OLD JIMMY’S SCRUPLES

In the meantime the vicar had eaten a hurried luncheon of bread
and cheese in the master’s room, and leaving the Union walked
quickly down to the church. He had barely time to put on his
surplus and stole when the mournful procession came in sight; and
with a sad heart he went to meet it, reading, of course, as he
went the opening sentences of our beautiful burial service for
two more victims of the epidemic–a young girl and a child from
Gravel-pit Lane.

After the service, when he once more emerged from the vestry, he
was followed by the old man in whose person were embodied the
three offices of verger, sexton, and clerk–“Jimmy the clerk,” as
the parish dubbed him.

If anybody had asked me to point out a few of the “characters”
which are to be found in every village as well as in Willowton, I
think, without hesitation, I should have begun with Jimmy
Greenacre. I do not know if I shall be able to show you dear old
Jimmy just as I saw him, because his quaintness was a great deal
made up of a whimsical twist of his funny old face, a touch of
humour in the turn of his sentences, and an absurd habit of
gabbling his information like an eager child who has been given a
few minutes only to say his say–a habit partly the result of
having only three or four teeth left in his head, and partly from
a laudable desire to use the best and most appropriate words in
conversation with those he was pleased to look upon as his
betters.

In person he was rather inclined to be tall, spare, and sinewy;
his hair was thick, and still dark in spite of his seventy-three
years; and being an economical gentleman, he was not as
intimately acquainted with the barber as the vicar would have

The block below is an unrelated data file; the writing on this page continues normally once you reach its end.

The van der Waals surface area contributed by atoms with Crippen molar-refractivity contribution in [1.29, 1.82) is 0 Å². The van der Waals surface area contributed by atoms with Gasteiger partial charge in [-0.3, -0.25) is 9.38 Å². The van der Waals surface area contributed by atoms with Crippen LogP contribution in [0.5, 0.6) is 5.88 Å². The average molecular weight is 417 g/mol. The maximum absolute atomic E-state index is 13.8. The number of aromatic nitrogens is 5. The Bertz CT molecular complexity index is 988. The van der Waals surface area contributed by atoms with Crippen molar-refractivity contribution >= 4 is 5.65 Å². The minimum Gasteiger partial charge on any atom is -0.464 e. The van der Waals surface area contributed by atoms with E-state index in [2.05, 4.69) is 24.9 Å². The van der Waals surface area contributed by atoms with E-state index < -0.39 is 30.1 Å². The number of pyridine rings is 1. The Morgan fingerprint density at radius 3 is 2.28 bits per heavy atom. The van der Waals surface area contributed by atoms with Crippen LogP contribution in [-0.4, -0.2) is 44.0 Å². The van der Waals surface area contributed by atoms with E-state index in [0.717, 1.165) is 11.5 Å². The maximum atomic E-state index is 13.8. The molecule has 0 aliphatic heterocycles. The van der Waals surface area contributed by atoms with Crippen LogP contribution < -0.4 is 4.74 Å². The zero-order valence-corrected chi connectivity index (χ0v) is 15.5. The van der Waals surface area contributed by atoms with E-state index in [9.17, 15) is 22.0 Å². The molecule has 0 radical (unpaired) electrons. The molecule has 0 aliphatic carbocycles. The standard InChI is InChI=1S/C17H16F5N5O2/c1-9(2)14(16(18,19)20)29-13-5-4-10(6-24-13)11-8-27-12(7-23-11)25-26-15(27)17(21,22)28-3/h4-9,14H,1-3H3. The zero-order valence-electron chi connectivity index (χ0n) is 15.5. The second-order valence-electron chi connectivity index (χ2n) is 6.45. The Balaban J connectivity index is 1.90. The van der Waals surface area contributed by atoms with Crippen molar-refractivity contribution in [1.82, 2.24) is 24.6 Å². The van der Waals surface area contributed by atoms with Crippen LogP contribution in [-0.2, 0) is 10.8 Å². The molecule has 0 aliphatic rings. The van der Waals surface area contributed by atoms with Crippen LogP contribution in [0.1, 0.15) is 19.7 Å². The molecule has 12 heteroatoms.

liked, but his rugged-lined old face was clean shaven, and tanned
to a deep mahogany. He walked with the slow, rather shuffling
gait of the agricultural labourer, and stooped a little from the
shoulders with the stoop that comes of hard work in early youth.
Jimmy had been born and bred in Willowton, and he was destined to
die there. In his humble way he was a perfect walking De Brett:
he knew the family history of every man, woman, and child in the
place, and that of their forebears for the last two generations
or more–some people said his memory was far too good! But if
they had only known it, they themselves had benefited oftentimes
by that same memory. To the vicar he was invaluable. The late
incumbent had died very suddenly, and his wife had followed him
within a few days. They had no children, and but for old Jimmy,
Mr. Rutland would have had to find out everything for himself.
But Jimmy knew the ropes, and taught the new vicar to put his
hands on them. “Jimmy is as good as a curate to me any day!” the
vicar would say with a kindly hand on the old man’s shoulder when
he introduced him to any of his friends; and old Jimmy would slip
away with a pleased chuckle and a modest, “No, no, master; but I
does my best, and a carn’t due no more–so I carn’t.” Nor could
he.

It was due to this passion for genealogies on the part of the old
man that he took such a lively interest in Geo Lummis, the
“laziest booy,” as he termed him in his own mind, in Willowton.

“That there chap harn’t got a chance, that he harn’t,” he would
tell the vicar. “His fayther was jist sich another, and his
grandfa’ afore him–poochin’, good-fur-noethin’s booth on ’em!
messin’ about all day a’ the bridge, and creepin’ out a’ nights
after the trout–ticklin’ of ’em, yer mind, and layin’ abed the
best o’ ther mornin’ afterwards. This here booy–why, Mr. Morse,
he took a likin’ tew ‘um, and had ‘um up here teachin’ of ‘um all
manner a’ things. He set ‘im tew a trade along av a carpenter in
Walden; but he was sune back agen, an’ dun no good at all! And